A poetics that attempts to narrow the gap between art and life. I don’t see any other point.

Another Godzenie (with many many more strategies, modes, attempts to reconcile). A practice in mindfulness.

The poems are written on the tube in London but “take place” in Poland, Turkey, London, Milton Keynes, Las Vegas, North Carolina, Bellingham/Seattle.

A continuous nerve movie.

The other manuscript Smashing Time is also finished.

Now I will continue part two of a manuscript I started last time I was in America. It is called Spanish Fork.

My poetics is a travel poetics. But not in any narrow sense of the genre of travel writing. Orally based But not bardic.

It is also a kind of surrealism.

Let’s call my life project a nomadic surrealism. If it has to be called something that is maybe the closest. There are of course various other elements.

It lives much more off the page than on (methinks). The rhythm of everyday speech is very central.

hm . . . . and the slippery mind . . . quicksilver . . .

I dabbled heavily in flarf in 2004. I dabbled heavily in conceptual poetics as well. Surrealism and political poetry were the entry points into writing poetry.

Now it is many many things. But mindfulness is especially central. And an expansive (rather than constricted) sense of the self and the world.

Hello Tiny Bird Brain launch

Hello Tiny Bird Brain, NOMADIC SURREALISM

 

hello tiny bird brain

marcus-slease
Poetry at the Soho Curzon
Wednesday August 31st 2011~ 7pm ~ Entrance free
Marcus Slease launches ‘hello tiny bird brain’
Wayne Clements launches ‘western philosophy’
collections published by Knives forks & Spoons press
also readings by
Tim Atkins – Elizabeth Guthrie- Michael Zand
Linus Slug – Patrick Coyle & SJ Fowler

the Soho Curzon cinema, Mezzanine bar
99 Shaftesbury Avenue London W1D 5DY 0871 703 3988

heading into 2009

NOMADIC TRAVEL WRITING

A need for order drives me to write. A need to map to frame to make the hidden manifest. To give flesh. The body manifest. To tap into my others. To become aware of how I am languaged. To dialogue with language itself.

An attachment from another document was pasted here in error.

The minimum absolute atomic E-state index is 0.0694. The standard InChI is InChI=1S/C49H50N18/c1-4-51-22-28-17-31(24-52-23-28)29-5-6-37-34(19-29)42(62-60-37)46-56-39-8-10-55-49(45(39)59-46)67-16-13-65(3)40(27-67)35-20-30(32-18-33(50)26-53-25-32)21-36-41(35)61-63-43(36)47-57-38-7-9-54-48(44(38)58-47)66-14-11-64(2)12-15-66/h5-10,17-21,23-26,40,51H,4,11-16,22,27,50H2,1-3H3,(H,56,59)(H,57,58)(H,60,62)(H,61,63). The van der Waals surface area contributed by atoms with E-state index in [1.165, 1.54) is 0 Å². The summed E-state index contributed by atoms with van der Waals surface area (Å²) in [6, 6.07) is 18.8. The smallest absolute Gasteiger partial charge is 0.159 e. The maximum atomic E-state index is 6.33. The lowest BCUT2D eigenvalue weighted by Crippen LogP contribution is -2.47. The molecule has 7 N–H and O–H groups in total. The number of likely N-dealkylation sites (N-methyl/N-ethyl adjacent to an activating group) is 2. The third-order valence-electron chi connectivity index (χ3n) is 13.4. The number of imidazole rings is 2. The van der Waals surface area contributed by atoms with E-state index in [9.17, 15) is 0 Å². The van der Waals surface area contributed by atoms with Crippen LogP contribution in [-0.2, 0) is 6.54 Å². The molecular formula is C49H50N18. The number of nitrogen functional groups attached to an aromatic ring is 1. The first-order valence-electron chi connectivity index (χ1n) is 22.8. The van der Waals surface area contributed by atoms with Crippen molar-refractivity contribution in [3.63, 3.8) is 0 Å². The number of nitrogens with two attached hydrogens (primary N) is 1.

I moved away from specialized theory driven discourses because I felt it closed down this dialogue. The specialized language said keep out! Said define yr turf.

I am a generalist.

I do not believe all complex specialized discourse is suspect. Or inauthentic. But I also believe simplified diction can be equally complex.

I admire the sprezzatura of many New York school poets, especially Ted Berrgan and Anselm Berrigan. I also admire the sound based poetics of Geraldine Monk and Maggie O Sullivan. The sentence based poetics of Ron Silliman and Rosmarie Waldrop are also fascinating (for different reasons). Poetry as unlocking the energies of the unconscious appeals to me greatly. As does the humor and irony of combining some of the concerns of so-called Language Poetry with NY school wit (such as Rod Smith). Lately I am very interested in the poetics of place. This is very complex. Godzenie is concerned with many things, including place. The self as expansive. Gaps compel me as well. The gaps in Tim Atkins Horace and Folklore (as well as his use of creative translation). Sean Bonney’s combining of visual and performance poetics is fascinating (as well as his creative translation of Baudelaire).

There are so many exciting poetries alive today. It is sad that so much boring, mediocre, well-crafted poetry seems to get funding and recognition. But of course it makes sense. It is safe. In America safe is good. In England too. And even the “unsafe” is quickly gentrified. Take for example Brick Lane in East London. Fashion centre of the so called counter culture. Safe. High property values. Art moves on.

Alas, there is so much to read and experience and write and so little time.

I still wonder about Jack Spicer’s idea of community. It seems, overall, like the best model for innovative arts (music, poetry, visual arts). Of course there are great and interesting poets who publish with mainstream presses (Alice Notley being the prime example), but that is rare. Does publishing with Penguin really gives her any more readers than if she published with a smaller independent press? I am not sure having the most possible readers is the goal? A goal? What is a reader anyway?

A community is complex as well. There are plenty of MFA communities and academic communities. But I am interested in communities outside those frameworks.

There are at least four or five stellar reading series in London with good communities. Openned Reading series having the most energy and potential. Poem Klatch meetings to kick it all into high gear (I hope they continue).

My only real complaint about my new life in London is the hours of my job. I get enough to survive month to month but have to work mornings and evenings with a few hours free in the afternoon. I cannot attend hardly any readings unless I call in sick. I hope I can find a way around this next year. New job or a way to change my evening hours. Evening hours are the bread and butter of teaching EFL (ESL) and ESOL. Most of the students are working adults.

Ok. enough for now.

I am going to continue watching the last season of Sopranos. Perhaps try to add a poem centred around the setting of Sopranos to the new manuscript Placebo.

I hope for clear thinking and writing (without sacrificing complexity).

Clean cuts in!